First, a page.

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The Risk of Osteoporosis in Patients With COPD


Patients with COPD are at greater risk for osteopeniaand osteoporosis than persons who do not haveCOPD. Studies have reported osteopenia in 35% to 72%and osteoporosis in 36% to 60% of patients with COPD.1,2

Q:To what extent are patients with chronicobstructive pulmonary disease (COPD) atincreased risk for osteoporosis? What preventivestrategies do you recommend?
A:Patients with COPD are at greater risk for osteopeniaand osteoporosis than persons who do not haveCOPD. Studies have reported osteopenia in 35% to 72%and osteoporosis in 36% to 60% of patients with COPD.1,2Risk factors. These include age, sex (more womenhave advanced COPD than men), family history, physicalinactivity, smoking, vitamin D deficiency, and low bodymass index. The use of corticosteroids, particularly systemiccorticosteroids, also increases risk. Even inhaledcorticosteroid use has been associated with acceleratedloss of bone mineral density (BMD)3; the risk appears tobe greatest in patients who have used high dosages forlong periods. Osteoporosis, which affects both men andwomen with COPD, may be considered one of the systemicmanifestations of COPD;4. The high prevalence ofosteoporosis in patients with COPD indicates an increasedrisk of vertebral and hip fractures in this group.
Prevention. Prevention of osteopenia and osteoporosisis far preferable to treatment, despite the availability ofnew pharmacologic therapies. Key steps in the reductionof significant morbidity from osteoporosis are awarenessof the heightened risk of osteoporosis in patients withCOPD and implementation of strategies to prevent boneloss. Other measures are listed in the Table.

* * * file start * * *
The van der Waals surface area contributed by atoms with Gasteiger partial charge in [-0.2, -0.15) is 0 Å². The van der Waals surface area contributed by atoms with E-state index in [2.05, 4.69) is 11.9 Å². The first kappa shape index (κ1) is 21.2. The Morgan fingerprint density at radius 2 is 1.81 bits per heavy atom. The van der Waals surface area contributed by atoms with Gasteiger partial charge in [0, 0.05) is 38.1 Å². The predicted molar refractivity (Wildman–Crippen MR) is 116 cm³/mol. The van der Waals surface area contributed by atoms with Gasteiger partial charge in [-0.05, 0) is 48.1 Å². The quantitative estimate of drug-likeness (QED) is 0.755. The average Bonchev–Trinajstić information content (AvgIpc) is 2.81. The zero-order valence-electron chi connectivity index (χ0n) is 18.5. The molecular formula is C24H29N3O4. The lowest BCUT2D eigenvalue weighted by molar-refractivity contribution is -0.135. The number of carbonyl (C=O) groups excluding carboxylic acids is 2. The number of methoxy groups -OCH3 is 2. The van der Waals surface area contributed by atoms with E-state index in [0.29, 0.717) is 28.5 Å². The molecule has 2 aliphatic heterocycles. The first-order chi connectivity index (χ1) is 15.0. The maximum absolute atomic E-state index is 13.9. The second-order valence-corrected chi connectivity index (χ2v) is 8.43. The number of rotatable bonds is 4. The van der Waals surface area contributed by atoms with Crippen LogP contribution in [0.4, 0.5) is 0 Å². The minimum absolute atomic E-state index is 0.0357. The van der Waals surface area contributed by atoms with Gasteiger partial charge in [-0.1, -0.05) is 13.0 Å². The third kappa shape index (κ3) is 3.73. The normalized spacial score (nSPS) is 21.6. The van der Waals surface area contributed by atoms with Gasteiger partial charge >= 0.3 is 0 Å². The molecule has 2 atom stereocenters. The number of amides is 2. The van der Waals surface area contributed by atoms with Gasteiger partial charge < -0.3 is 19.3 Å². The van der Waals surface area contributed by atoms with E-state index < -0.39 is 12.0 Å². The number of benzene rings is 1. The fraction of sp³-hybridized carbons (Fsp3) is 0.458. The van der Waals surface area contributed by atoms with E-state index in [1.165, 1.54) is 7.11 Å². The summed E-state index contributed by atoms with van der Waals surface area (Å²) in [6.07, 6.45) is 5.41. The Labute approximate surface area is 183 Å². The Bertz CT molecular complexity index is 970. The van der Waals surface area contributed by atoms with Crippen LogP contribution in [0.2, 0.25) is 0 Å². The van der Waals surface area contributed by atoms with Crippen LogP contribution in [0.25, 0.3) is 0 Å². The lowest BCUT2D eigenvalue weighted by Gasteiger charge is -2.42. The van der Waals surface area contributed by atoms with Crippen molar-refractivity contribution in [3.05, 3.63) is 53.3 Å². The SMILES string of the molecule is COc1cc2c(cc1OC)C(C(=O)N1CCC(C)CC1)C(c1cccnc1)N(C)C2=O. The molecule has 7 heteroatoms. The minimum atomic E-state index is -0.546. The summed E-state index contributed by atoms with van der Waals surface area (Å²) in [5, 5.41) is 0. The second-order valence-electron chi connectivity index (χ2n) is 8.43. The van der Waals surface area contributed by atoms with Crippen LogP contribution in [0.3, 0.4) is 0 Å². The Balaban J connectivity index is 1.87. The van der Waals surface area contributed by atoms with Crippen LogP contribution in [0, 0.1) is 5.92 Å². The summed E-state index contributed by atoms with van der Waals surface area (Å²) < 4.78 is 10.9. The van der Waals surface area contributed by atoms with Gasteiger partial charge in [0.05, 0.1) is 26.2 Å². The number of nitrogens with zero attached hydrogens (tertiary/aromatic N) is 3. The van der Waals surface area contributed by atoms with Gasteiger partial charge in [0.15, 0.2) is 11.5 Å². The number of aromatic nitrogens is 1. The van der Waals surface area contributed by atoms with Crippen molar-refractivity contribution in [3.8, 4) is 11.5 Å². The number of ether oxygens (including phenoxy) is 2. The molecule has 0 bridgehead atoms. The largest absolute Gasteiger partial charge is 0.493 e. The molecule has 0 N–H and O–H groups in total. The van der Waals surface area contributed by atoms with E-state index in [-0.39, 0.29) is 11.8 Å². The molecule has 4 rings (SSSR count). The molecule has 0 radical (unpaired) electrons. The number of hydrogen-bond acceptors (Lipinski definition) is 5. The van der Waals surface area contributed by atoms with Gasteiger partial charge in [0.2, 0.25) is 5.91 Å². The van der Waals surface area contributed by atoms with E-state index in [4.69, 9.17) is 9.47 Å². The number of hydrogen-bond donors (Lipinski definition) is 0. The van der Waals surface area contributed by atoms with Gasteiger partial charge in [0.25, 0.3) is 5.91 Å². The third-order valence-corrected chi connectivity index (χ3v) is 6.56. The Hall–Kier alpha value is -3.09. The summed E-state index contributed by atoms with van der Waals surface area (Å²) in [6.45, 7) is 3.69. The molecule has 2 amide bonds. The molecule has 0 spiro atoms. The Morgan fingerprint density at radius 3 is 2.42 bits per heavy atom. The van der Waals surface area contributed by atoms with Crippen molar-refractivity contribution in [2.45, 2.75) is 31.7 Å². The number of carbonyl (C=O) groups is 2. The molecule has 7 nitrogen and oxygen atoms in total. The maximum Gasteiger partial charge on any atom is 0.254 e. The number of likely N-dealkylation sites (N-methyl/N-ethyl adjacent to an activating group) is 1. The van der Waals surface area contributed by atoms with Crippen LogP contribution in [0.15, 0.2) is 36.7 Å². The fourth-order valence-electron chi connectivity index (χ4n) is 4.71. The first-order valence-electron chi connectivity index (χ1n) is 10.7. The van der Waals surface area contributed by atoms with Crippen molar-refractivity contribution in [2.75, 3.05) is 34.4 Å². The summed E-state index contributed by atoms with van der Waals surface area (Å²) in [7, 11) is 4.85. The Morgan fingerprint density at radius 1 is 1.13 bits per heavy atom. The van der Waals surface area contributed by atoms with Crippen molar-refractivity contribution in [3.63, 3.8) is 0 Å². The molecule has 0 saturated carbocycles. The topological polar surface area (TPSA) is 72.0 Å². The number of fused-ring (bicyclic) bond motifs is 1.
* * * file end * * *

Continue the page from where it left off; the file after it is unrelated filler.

Order a baseline dual-energy x-ray absorptiometricscan for patients who use corticosteroids in any form.This will serve as a useful comparison for later BMD studiesif osteopenia or osteoporosis is suspected.
I recommend that postmenopausal women with osteopeniatake low-dose estrogen replacement therapy. Useof testosterone and human growth factor is controversial.Vitamin D, 400 to 800 IU/d, and calcium, 1000 to 1500mg/d, are recommended for prevention.
Regular exercise that focuses on increased strengthand balance may mitigate osteopenia and prevent falls.Maintaining a body mass index above 22 may prevent orforestall osteopenia.5




Iqbal F, Michaelson J, Thaler L, et al. Declining bone mass in men with chronicpulmonary disease: contribution of glucocorticoid treatment, body mass index,and gonadal function.




Incalzi RA, Caradonna P, Ranieri P, et al. Correlates of osteoporosis in chronicobstructive pulmonary disease.

Respir Med.



Wise R, Connett J, Weinmann G, et al. Effect of inhaled triamcinolone on thedecline in pulmonary function in chronic obstructive pulmonary disease.

N EnglJ Med.



Schols AM, Mostert R, Soeters PB, Wouters EF. Body composition and exerciseperformance in patients with chronic obstructive pulmonary disease.




Foley RF, ZuWallack R. The impact of nutritional depletion in chronic obstructivepulmonary disease.

J Cardiopulmon Rehabil.



Biskobing DM. How great is the risk of osteoporosis in patients with COPD?

J Respir Dis.


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